MD Argues "Wallet Biopsy" Approach to Pain in US Hurting People in Chronic Pain


Founder of Health Rising and Phoenix Rising
Staff member
Fascinating article by MD argues US is on the wrong track for helping people in chronic pain.

Yet despite newer, expensive and invasive treatments like spinal fusions and disc surgery, spinal cord stimulators, steroid and painkiller injections, nerve “burning” and of course the excessive use of opioid drugs, chronic pain is becoming worse in the U.S. adult population not better!
The problem is the "wallet biopsy" approach which approaches pain in a one-shot rather than an integrated manner.

For example, almost nine million Americans got pain injections such as corticosteroids in 2010. The injections draw lucrative reimbursements but have limited if any long-term benefit according to the medical literature.
many back surgeries have shockingly low success rates that patients would probably not risk if they were choices offered in traffic — or at the casino...
In fact, “failed back syndrome,” a term frequently heard in the U.S. is an ailment that “does not exist in most of the world,” writes Peter Abaci, MD, in his book Take Charge of Your Chronic Pain because “Most other countries don’t perform spine surgeries at the high rate that we do in the United States.”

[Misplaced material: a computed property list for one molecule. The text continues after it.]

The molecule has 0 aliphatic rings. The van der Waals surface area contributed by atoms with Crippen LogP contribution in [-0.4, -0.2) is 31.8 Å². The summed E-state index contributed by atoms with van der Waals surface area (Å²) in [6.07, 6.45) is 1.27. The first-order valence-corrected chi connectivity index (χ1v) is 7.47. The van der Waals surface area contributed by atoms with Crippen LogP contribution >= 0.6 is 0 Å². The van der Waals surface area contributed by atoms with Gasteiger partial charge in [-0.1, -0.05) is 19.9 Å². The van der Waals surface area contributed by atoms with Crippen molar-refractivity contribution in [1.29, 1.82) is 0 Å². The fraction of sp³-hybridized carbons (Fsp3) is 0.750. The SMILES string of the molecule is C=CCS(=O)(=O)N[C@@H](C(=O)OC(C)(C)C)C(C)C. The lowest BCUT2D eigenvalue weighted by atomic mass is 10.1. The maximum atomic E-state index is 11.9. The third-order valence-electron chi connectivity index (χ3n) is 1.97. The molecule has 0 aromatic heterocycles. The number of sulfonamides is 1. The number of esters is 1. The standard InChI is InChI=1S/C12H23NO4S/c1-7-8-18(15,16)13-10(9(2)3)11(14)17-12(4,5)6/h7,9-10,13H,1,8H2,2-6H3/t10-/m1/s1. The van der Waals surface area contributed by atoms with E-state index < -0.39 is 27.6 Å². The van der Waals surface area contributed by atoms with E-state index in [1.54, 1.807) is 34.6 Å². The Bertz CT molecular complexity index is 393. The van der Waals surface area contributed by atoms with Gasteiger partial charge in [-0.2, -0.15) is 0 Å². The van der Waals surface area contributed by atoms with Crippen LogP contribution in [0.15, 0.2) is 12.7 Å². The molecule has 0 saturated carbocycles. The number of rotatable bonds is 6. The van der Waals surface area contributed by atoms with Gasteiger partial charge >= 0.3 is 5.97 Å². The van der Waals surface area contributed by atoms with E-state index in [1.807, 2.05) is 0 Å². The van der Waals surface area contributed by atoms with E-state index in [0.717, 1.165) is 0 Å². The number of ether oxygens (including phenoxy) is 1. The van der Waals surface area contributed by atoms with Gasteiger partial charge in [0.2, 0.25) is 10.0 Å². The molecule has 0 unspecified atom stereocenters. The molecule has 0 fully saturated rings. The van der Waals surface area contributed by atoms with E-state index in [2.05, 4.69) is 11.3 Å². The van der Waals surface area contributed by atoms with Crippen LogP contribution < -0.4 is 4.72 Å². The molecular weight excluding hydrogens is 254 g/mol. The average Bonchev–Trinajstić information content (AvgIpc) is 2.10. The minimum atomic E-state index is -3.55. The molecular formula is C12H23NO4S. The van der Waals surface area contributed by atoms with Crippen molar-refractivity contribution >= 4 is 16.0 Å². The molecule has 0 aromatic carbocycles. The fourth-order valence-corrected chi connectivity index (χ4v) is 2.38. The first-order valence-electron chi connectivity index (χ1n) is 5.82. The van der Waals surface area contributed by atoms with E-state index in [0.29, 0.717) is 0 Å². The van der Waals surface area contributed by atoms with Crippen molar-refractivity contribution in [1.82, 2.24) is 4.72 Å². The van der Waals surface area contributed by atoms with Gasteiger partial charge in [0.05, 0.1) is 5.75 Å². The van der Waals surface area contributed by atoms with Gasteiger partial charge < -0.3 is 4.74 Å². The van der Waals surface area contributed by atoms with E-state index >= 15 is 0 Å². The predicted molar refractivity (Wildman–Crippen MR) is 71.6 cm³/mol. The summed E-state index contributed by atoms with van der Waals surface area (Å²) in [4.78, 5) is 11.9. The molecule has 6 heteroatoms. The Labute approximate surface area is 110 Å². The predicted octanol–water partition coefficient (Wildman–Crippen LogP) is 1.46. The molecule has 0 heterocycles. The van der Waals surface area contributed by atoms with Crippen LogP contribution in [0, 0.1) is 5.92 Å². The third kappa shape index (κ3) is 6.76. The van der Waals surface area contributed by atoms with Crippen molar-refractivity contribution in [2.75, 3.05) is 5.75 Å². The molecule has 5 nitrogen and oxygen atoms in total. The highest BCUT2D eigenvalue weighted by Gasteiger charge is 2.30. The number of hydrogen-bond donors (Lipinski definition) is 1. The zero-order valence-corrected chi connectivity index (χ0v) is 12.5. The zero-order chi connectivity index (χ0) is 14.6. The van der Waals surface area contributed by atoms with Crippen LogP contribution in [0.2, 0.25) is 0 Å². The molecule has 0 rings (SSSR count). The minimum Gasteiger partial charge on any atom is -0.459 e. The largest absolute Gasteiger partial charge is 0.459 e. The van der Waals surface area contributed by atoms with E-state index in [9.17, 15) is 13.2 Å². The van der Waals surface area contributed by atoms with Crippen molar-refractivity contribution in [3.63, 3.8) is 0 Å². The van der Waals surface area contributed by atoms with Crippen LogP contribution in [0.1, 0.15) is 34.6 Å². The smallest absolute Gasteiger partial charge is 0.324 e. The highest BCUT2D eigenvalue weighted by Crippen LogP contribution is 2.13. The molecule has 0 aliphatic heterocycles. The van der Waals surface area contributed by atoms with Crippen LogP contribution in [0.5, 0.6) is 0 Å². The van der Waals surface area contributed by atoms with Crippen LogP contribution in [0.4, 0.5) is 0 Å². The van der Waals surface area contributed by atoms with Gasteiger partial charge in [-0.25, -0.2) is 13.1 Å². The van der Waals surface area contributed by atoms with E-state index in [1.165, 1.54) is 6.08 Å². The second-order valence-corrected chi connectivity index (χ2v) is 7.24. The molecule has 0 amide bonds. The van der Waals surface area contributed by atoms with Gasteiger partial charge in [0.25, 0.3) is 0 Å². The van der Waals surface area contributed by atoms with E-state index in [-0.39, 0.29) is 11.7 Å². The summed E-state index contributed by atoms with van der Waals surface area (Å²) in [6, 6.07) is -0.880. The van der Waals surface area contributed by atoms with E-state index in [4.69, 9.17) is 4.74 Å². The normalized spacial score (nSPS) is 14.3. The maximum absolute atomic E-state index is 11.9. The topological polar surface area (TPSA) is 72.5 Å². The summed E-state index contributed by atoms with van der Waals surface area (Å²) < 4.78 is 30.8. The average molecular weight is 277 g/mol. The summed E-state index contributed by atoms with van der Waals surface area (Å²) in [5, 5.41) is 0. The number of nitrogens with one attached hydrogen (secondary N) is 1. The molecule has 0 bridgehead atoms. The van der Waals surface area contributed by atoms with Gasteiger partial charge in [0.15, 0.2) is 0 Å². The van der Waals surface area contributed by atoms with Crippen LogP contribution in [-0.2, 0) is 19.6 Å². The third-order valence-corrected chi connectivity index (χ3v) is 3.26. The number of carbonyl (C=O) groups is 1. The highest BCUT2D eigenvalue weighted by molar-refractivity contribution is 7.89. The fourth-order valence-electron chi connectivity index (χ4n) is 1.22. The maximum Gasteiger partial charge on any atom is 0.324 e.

He argues that a iopsychosocial approach to chronic pain that includes a physiatrist (a physician specialized in physical medicine and rehabilitation), a physical therapist, a health psychologist and others (occupational therapist, rehabilitation nurse, social worker or vocational therapist) works far better.
Ironically it's also cheaper in the long run that surgery, longterm opioid use, etc.


Active Member
At some point, one may need surgery or must turn to longterm opoids but I agree with this that there are other ways to deal with pain that should be first line. Best things for pain here have been physical therapy with someone who helped and did not harm. Dry needling for knotted muscles/trigger points. Competent massage to manage flares. And to a different degree, saline iv for hydration. If you are hypovolemic, tissue and muscles will hurt, circulation is poor in the extremities with pooling. And learning to adapt in daily living skills, work habits as to not provoke pain. Although it took years to find help that went to the root of pain and fatigue, etc. with strategies that helped and to then establish new ways of doing things so as to not provoke problems, it has been the best for long term management.


Founder of Health Rising and Phoenix Rising
Staff member
Unfortunately no one-shot solution....


Active Member
Agreed. No "simple" solutions. No "cure". Current management and preventative strategies looking forward.


I agree that we need an integrative approach. For me, prescriptions have a tendency to resolve one symptom, but create five more.

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